1989


The Boat of a Million Years: A millennia-spanning epic

The Boat of a Million Years by Poul Anderson

Poul Anderson’s millennia-spanning epic The Boat of a Million Years (1989) follows the lives of several unusual human beings starting from a few hundred years before the birth of Christ and ending sometime in the far future.

For some unknown reason, these folks are essentially immortal, not appearing to age past 25 years old and remaining fertile forever. They heal quickly and are immune to disease, though they can be killed by accident or murder.

The problem is that these few immortal people, who are born at different times in different parts of the world, do not know each other and each assumes he or she is the only immortal person alive. Living forever is not a lot of fun when everyone around you eventually dies, including your friends, lovers, and children. When this goes on for hundreds of years, it gets pretty depressing. Besides that, if... Read More

Buying Time: Immortals running for their lives

Buying Time by Joe Haldeman

Dallas Barr is a Stileman — one of the few humans who’ve paid a million pounds and given up all their assets to have their bodies rejuvenated. These folks need the process repeated every decade or so, so they spend that decade earning the money needed for the next treatment. To keep the Stilemen from gaining too much wealth and power, they’re required to give up their assets each time. This leads to the funding of many philanthropic initiatives around the world.

When Dallas and his girlfriend Maria discover a conspiracy affecting the Stileman Process, they are forced to run for their lives. If they can’t shake their pursuers and don’t solve their problem in time, their immortality will run out.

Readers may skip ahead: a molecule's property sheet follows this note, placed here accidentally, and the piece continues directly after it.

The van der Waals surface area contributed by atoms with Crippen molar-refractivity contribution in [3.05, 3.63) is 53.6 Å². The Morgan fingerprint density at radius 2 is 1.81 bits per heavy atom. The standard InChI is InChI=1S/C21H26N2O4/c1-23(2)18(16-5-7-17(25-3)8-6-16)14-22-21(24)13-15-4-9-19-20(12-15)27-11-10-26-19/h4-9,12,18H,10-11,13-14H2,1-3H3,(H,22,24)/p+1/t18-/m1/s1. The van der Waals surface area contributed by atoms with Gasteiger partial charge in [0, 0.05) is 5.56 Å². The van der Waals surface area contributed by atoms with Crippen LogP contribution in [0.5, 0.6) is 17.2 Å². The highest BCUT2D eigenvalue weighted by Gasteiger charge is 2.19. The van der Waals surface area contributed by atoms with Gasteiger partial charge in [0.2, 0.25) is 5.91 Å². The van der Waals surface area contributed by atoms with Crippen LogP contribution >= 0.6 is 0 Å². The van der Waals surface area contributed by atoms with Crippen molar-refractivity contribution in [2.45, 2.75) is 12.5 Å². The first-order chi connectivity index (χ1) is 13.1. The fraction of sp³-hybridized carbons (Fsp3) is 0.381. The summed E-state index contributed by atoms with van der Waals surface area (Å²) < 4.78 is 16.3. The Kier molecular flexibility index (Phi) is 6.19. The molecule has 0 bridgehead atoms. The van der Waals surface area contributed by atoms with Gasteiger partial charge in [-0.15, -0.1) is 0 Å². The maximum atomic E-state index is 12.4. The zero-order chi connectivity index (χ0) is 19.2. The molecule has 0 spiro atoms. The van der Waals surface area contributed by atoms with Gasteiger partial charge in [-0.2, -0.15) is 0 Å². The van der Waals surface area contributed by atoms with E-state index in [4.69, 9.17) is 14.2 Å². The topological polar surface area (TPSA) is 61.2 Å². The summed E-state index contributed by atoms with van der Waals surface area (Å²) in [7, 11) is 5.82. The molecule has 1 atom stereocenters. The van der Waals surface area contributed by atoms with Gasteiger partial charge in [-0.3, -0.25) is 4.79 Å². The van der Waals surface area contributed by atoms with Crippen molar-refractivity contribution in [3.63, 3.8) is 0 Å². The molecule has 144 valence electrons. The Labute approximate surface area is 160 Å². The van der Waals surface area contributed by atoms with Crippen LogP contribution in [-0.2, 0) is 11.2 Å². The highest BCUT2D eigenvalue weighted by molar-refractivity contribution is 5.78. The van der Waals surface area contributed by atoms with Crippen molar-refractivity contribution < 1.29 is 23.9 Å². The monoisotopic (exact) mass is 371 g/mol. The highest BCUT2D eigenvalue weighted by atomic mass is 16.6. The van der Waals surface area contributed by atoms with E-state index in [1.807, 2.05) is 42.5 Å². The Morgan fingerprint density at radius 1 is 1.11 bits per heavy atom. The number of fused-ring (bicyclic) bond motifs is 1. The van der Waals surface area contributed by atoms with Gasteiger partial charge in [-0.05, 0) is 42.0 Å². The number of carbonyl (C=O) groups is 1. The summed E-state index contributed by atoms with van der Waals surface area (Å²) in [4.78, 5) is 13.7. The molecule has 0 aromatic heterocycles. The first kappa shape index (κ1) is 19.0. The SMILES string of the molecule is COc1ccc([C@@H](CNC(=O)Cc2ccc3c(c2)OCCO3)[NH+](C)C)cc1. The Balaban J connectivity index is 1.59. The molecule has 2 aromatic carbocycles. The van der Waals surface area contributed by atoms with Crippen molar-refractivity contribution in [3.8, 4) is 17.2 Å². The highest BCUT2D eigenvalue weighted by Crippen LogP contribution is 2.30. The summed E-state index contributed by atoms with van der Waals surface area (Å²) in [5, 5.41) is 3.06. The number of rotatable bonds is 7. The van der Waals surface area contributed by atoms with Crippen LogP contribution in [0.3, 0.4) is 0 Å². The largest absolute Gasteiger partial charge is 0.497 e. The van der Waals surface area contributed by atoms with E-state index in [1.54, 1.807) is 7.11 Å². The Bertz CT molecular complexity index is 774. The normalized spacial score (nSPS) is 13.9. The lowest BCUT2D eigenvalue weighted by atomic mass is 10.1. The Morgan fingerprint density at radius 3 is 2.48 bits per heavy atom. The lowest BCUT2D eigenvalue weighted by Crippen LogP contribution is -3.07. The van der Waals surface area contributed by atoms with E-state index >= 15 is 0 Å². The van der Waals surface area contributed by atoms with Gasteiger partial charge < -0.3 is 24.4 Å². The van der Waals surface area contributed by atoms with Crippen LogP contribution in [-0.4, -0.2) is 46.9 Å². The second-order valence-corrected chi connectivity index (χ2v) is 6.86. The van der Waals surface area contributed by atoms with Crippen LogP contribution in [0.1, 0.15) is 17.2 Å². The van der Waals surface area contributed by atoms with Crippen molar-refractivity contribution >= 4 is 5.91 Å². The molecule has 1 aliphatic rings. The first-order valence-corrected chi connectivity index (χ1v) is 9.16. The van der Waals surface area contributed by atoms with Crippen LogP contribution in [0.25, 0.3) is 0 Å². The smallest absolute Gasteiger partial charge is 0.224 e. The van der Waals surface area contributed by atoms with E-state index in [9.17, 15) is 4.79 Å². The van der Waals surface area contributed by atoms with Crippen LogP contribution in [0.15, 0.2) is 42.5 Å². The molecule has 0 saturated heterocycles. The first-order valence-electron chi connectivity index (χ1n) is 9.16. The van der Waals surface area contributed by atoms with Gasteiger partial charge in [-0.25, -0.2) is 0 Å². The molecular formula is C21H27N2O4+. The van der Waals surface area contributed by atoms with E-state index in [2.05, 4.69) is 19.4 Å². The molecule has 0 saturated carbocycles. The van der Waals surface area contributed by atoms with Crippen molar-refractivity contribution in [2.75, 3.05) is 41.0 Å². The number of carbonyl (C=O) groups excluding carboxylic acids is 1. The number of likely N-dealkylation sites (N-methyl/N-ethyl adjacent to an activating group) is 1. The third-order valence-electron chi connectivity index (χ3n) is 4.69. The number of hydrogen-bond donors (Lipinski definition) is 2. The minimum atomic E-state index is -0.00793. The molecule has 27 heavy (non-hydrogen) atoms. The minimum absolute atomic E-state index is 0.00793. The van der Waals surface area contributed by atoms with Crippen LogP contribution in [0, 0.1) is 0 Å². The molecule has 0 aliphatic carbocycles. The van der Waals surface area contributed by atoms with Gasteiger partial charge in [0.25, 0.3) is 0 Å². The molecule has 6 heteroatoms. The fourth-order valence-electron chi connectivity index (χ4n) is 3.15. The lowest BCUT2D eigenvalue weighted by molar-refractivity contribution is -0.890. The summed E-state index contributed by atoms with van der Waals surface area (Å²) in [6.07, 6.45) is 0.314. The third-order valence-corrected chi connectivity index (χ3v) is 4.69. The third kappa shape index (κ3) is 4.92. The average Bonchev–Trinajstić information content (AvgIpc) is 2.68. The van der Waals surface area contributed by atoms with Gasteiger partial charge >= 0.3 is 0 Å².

Joe Haldeman’s Buying Time (1989) is a short science fiction thriller.... Read More

Angel Station: Needs some humans we can root for

Angel Station by Walter Jon Williams

Ubu Roy and Beautiful Maria are a couple of young adults who were genetically engineered by their “father,” a spaceship pilot and explorer who recently committed suicide on his ship, leaving his two “kids” to fend for themselves. The money is gone, and so are their prospects, so Ubu and Maria set out to try to make enough money to avoid foreclosure on their ship.

Luckily, they both have a couple of special skills engineered into their DNA. When they happen upon an unknown alien civilization, they come up with a get-rich quick scheme. But for it to work, they have to keep the aliens a secret from humanity. This becomes more and more difficult to do as their competitors plot against them.

Angel Station (1989) is the type of space adventure that I usually find very appealing and there were some aspects of the novel that I liked a lot such as the gen... Read More

Like Water for Chocolate: Recipes and romance

Like Water for Chocolate by Laura Esquivel

A bit of classic magical realism today. First published in 1989 in installments, Like Water for Chocolate was a bestseller in Laura Esquivel’s native Mexico and subsequently around the world. A popular film version earned the story a place in yet more hearts (if you are tempted to watch it, don’t watch the version with the English voice-over, stick with the Spanish). The story is a heady combination of love, passion, family drama, food, recipes, and magic, all set against the backdrop of the Mexican Revolution.

Tita is the youngest member of the De La Garza family, destined never to marry but to serve her domineering mother, Mama Elena, until the end of her days. In the face of her mother’s tyranny Tita seeks solace in the family’s cook, the kind and supremely talented Nacha, who passes on her recipes and love of exotic foods.
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Divine Invasions: A Life of Philip K. Dick: A revealing biography of PKD

Divine Invasions: A Life of Philip K. Dick by Lawrence Sutin

Philip K. Dick is certainly one of the most iconic, unusual, and hard-luck SF writers ever to grace the field. His books subvert our everyday reality, question what is human, and explore paranoia and madness, all with a uniquely unadorned and often blackly-humorous style. In classic starving artist fashion, he only gained recognition and cult-status late in life, and much of his fame came after passing away at age 53.

In his prolific career he published 44 novels and 121 short stories, and in 2014-2015 I read 10 of his novels, 7 audiobooks, and 3 short story collections. There’s something so enticing about his paranoid, darkly-comic tales of everyday working-class heroes, troubled psychics, bizarre aliens, sinister organizations, and obscure philosophical ... Read More